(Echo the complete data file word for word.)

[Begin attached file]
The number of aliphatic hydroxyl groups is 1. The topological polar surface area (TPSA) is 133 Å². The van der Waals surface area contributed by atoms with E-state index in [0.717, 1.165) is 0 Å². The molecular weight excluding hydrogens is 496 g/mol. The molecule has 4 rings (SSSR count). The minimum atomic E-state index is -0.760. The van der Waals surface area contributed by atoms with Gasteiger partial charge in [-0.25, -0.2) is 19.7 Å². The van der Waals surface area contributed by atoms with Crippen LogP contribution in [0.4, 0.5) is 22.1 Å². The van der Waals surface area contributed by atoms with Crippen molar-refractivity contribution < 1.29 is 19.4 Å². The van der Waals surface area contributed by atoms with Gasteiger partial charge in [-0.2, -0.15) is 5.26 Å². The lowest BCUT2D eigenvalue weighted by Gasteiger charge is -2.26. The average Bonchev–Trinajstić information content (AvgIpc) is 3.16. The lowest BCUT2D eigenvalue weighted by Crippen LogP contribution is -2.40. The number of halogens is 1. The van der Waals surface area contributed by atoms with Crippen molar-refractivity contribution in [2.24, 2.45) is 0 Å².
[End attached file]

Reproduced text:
The number of aliphatic hydroxyl groups is 1. The topological polar surface area (TPSA) is 133 Å². The van der Waals surface area contributed by atoms with E-state index in [0.717, 1.165) is 0 Å². The molecular weight excluding hydrogens is 496 g/mol. The molecule has 4 rings (SSSR count). The minimum atomic E-state index is -0.760. The van der Waals surface area contributed by atoms with Gasteiger partial charge in [-0.25, -0.2) is 19.7 Å². The van der Waals surface area contributed by atoms with Crippen LogP contribution in [0.4, 0.5) is 22.1 Å². The van der Waals surface area contributed by atoms with Crippen molar-refractivity contribution < 1.29 is 19.4 Å². The van der Waals surface area contributed by atoms with Gasteiger partial charge in [-0.2, -0.15) is 5.26 Å². The lowest BCUT2D eigenvalue weighted by Gasteiger charge is -2.26. The average Bonchev–Trinajstić information content (AvgIpc) is 3.16. The lowest BCUT2D eigenvalue weighted by Crippen LogP contribution is -2.40. The number of halogens is 1. The van der Waals surface area contributed by atoms with Crippen molar-refractivity contribution in [2.24, 2.45) is 0 Å².